• Zika virus “scarier than we initially thought”: U.S. health officials

    Dr. Anne Schuchat from the Centre for Disease Control and Prevention (CDC) said the Zika virus is more of a threat than previously thought. Speaking at a White House press conference, she said there was potential for the virus to spread to more U.S. states than experts first believed. “Most of what we’ve learned is not reassuring. Everything we look at with this virus seems to be a bit scarier than we initially thought,” she told reporters.

  • Novel alignment-free sequence descriptors in Zika virus characterization

    The recent epidemic of Zika virus infections in South and Latin America has raised serious concerns on its ramifications for the population in the Americas and spread of the virus worldwide. Researchers explain their research on computer-assisted approaches toward surveillance and consequent design of drugs and vaccines to combat the growth and spread of the Zika virus.

  • Limited awareness or concern about Zika virus in U.S.

    A recent survey by the Associated Press-NORC Center for Public Affairs Research finds that three-quarters of Americans who have heard at least a little about the Zika virus are aware that the virus is linked to birth defects in babies born to infected mothers. However, the survey found that most Americans are unclear about the availability of tests to diagnose Zika and whether or not preventative vaccines and effective medicines exist to treat it.

  • Soil’s carbon storage could help limit impact of climate change

    Soils currently lock away around 2.4 trillion tons of greenhouse gases, which are stored underground as stable organic matter. Researchers say the world’s soils could store an extra eight billion tons of greenhouse gases, helping to limit the impacts of climate change. Growing crops with deeper root systems, using charcoal-based composts, and applying sustainable agriculture practices could help soils retain the equivalent of around four-fifths of annual emissions released by the burning of fossils fuels, the researchers say.

  • Oil, gas wastewater disposal pollutes surface water, harm waterways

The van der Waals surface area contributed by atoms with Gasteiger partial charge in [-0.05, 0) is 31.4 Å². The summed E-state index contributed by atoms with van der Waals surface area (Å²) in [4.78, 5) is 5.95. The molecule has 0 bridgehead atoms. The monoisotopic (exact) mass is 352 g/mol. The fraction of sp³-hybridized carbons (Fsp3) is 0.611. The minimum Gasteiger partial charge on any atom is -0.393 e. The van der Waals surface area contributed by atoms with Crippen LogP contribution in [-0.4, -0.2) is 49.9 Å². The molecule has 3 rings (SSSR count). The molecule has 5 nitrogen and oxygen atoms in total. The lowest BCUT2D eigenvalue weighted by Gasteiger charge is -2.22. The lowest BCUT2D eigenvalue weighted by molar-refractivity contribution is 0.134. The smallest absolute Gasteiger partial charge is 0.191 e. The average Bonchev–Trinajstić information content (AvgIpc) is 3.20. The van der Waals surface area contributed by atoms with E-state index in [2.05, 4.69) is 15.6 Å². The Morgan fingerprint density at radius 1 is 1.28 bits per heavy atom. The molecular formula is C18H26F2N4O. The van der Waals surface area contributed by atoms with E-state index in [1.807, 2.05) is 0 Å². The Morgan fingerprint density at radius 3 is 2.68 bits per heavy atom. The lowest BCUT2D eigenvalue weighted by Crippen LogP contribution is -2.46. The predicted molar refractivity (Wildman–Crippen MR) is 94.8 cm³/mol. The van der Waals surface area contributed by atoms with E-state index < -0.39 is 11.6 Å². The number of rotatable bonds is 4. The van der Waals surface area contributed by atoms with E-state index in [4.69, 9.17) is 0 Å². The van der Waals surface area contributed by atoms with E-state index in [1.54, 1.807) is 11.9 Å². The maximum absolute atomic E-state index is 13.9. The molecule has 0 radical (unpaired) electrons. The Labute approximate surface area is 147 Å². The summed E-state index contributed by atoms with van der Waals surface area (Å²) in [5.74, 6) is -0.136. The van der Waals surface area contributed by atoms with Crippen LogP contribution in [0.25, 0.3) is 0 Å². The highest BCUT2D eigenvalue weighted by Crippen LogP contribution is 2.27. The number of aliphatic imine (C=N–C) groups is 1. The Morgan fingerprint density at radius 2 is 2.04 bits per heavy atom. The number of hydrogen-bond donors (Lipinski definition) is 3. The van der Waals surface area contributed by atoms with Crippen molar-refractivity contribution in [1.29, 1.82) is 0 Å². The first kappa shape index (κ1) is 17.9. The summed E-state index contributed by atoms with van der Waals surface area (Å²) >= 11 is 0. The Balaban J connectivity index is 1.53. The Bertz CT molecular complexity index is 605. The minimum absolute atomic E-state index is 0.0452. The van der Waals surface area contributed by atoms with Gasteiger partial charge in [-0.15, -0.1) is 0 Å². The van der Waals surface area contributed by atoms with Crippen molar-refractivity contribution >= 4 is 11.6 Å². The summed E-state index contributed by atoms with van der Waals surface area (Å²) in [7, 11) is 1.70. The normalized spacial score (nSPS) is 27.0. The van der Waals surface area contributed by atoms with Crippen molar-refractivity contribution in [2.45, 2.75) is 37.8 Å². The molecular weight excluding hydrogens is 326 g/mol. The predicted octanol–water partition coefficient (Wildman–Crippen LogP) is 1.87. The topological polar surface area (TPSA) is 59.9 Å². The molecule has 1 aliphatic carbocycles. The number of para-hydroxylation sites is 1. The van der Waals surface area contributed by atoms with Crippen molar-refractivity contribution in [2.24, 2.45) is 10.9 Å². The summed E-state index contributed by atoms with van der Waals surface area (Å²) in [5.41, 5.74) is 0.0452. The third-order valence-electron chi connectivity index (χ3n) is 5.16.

Unconventional oil and gas (UOG) operations combine directional drilling and hydraulic fracturing, or “fracking,” to release natural gas and oil from underground rock. This process results in in water pollution which may increase endocrine disrupting chemicals (EDCs) in surface and ground water, exposing populations living near these operations to increased risk of disease. High levels of EDC activity were found in the surface water near a hydraulic fracturing wastewater disposal facility in West Virginia. Approximately 36,000 of these disposal wells are currently in operation across the United States.

  • Paper-based test to help prevent food poisoning

    The foodborne bacteria Salmonella alone led to nearly 20,000 hospitalizations and almost 400 deaths in 2013. Economists estimate that the treatment of all these patients and the related productivity losses cost more than $3 billion annually. And those numbers account for just one of the fifteen pathogens responsible for most of the food poisoning cases. Scientists have developed a simple, paper-based test that could help detect pathogens hitchhiking on food before they reach store shelves, restaurants and, most importantly, our stomachs.

  • 2010 Maryland food poisoning outbreak traced to Asian strain of seafood pathogen

    V. parahaemolyticusis the most important cause of seafood poisoning in the United States. Approximately 4,500 cases occur annually in the United States, according to the Center for Disease Control and Prevention. The number of cases has risen in recent years, possibly do to the warming climate.

  • Starvation is only one crop breeding cycle away

    Global population growth, urbanization, and a changing climate mean staple food crops will need to achieve much higher yields in the near future. New research proposes genetic engineering solutions to improve photosynthetic efficiency of food crops, boosting yield under higher temperatures and carbon dioxide levels. Because it can take twenty to thirty years of breeding and product development efforts before new crops are available to farmers, those efforts must start now.